In the recent case of Berkeley Catering Limited v. Jackson, the EAT held that the way in which a redundancy situation arises is irrelevant to whether a genuine redundancy situation exists.
The claimant was employed by the respondent as a Managing Director (MD), having taken over this role from the owner of the respondent. From 2017, the owner began to spend more time in the business, absorbing some of the claimant’s duties. The claimant alleged that she started to feel excluded from matters within her role and felt undermined and disparaged by the owner. In March 2018, the owner informed the claimant that he was taking control of management decision-making and operations. He went on to say that he would take on the title of CEO and her role of MD would be made redundant. The owner also confirmed that he would carry out all senior responsibilities, but not as MD. During this time, the respondent also offered an external candidate the role of Events Director, which was a new role in the business.
After a final redundancy meeting to consider suitable alternative work (including a new creative role), the respondent wrote to the claimant confirming that redundancy was unavoidable and there was no suitable alternative work. The claimant was, therefore, dismissed with notice. The claimant requested an appeal, but this was never arranged. The claimant issued a claim for unfair dismissal on the basis that she had been pushed out of the business and that there was no genuine redundancy situation.
The ET ruled there was no redundancy situation as the role of MD continued with the owner fulfilling it, nor was there a business reorganisation constituting some other substantial reason for dismissal. This was not a situation where there was a diminishing need for an MD, or an MD function, because the duties were being filled by other staff. In contrast, the ET found there was a deliberate attempt to undermine the individual who was fulfilling the role of MD at the material time by the person who was about to take over. The ET also found that the respondent took on an external Events Director at this time, resulting in additional senior management capacity in the business. Therefore, the ET held the dismissal was unfair.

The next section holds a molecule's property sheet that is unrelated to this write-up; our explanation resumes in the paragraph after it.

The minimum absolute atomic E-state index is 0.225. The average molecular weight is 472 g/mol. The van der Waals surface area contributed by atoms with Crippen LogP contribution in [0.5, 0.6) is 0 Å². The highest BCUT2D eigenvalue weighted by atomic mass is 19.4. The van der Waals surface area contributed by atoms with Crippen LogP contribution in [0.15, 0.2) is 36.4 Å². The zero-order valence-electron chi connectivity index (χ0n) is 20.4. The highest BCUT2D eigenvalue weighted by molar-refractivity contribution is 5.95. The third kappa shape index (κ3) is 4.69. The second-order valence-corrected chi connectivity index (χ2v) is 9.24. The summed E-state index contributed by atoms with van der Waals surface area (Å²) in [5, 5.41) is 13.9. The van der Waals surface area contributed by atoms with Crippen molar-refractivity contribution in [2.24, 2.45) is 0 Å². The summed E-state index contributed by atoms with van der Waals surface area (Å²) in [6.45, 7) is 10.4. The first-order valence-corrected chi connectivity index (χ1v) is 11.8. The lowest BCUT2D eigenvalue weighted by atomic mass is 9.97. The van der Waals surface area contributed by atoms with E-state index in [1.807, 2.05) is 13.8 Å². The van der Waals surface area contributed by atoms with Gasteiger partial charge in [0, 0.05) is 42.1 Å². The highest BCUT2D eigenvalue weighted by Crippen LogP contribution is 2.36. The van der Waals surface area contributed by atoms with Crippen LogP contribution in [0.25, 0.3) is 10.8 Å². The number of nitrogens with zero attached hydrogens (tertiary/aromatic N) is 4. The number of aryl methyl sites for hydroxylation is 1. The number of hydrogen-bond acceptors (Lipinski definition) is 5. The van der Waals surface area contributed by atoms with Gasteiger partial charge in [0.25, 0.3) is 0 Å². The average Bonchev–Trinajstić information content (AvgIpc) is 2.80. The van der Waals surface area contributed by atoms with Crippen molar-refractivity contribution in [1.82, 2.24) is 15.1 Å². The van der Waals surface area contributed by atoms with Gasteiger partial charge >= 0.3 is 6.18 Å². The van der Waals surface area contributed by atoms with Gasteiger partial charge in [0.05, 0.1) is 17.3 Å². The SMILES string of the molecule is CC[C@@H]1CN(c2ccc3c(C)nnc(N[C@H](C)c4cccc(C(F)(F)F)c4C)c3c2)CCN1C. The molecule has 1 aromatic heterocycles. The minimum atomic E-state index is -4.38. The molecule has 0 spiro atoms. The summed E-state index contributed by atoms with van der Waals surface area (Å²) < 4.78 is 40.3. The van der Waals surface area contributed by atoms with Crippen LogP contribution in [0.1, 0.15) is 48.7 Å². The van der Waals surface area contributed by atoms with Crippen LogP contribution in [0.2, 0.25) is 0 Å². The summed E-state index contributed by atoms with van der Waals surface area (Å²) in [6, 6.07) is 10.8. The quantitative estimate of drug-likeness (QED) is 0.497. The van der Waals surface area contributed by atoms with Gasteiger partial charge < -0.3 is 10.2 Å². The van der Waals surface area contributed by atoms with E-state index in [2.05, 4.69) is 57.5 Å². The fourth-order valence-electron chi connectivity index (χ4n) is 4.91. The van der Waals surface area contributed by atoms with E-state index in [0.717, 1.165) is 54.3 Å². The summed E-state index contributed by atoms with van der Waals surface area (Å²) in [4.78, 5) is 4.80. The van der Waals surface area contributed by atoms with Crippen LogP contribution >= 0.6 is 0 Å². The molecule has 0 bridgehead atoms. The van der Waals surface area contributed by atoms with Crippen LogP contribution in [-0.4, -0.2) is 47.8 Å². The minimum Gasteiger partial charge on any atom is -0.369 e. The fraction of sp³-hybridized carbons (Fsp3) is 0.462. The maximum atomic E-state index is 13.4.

The respondent appealed, arguing there was a genuine redundancy situation.
The EAT allowed the appeal on this point. In particular, the EAT held that undermining the claimant (i.e. the employer’s motive) was not relevant to the question of whether a genuine redundancy situation existed. An employer’s motive and conduct are only relevant when determining the real reason for dismissal and whether it was fair.
The EAT found that the respondent had arranged its affairs so that the owner, with or without other existing employees, absorbed the work of the MD, whatever his reasons for doing so. There was, therefore, a diminution in the requirement of the business for employees to carry out work of that kind and, accordingly, a redundancy situation. If the new Events Director had taken over at least some of the MD’s work, or had taken over some of the owner’s work, which freed him to take over the MD’s work, there could have been an argument that there was no diminution in the requirement of the business for employees to carry out work at a senior level. However, the claimant’s duties were absorbed by existing staff, thereby proving the relevant diminution.
Of course, the existence of a redundancy situation does not necessarily mean the redundancy was the reason for dismissal. The case was therefore referred back to the ET to decide whether the claimant’s redundancy was fair.
The EAT’s decision provides further clarity that the manner in which a redundancy situation arises is irrelevant to the question of whether there is a genuine redundancy situation. It is, however, relevant to the question of whether the dismissal was fair, both in respect of the reason and the procedure followed. Employers should not treat this decision as meaning redundancy is a “get out of jail free card”. It remains essential to follow a fair and reasonable procedure when considering the dismissal of employees.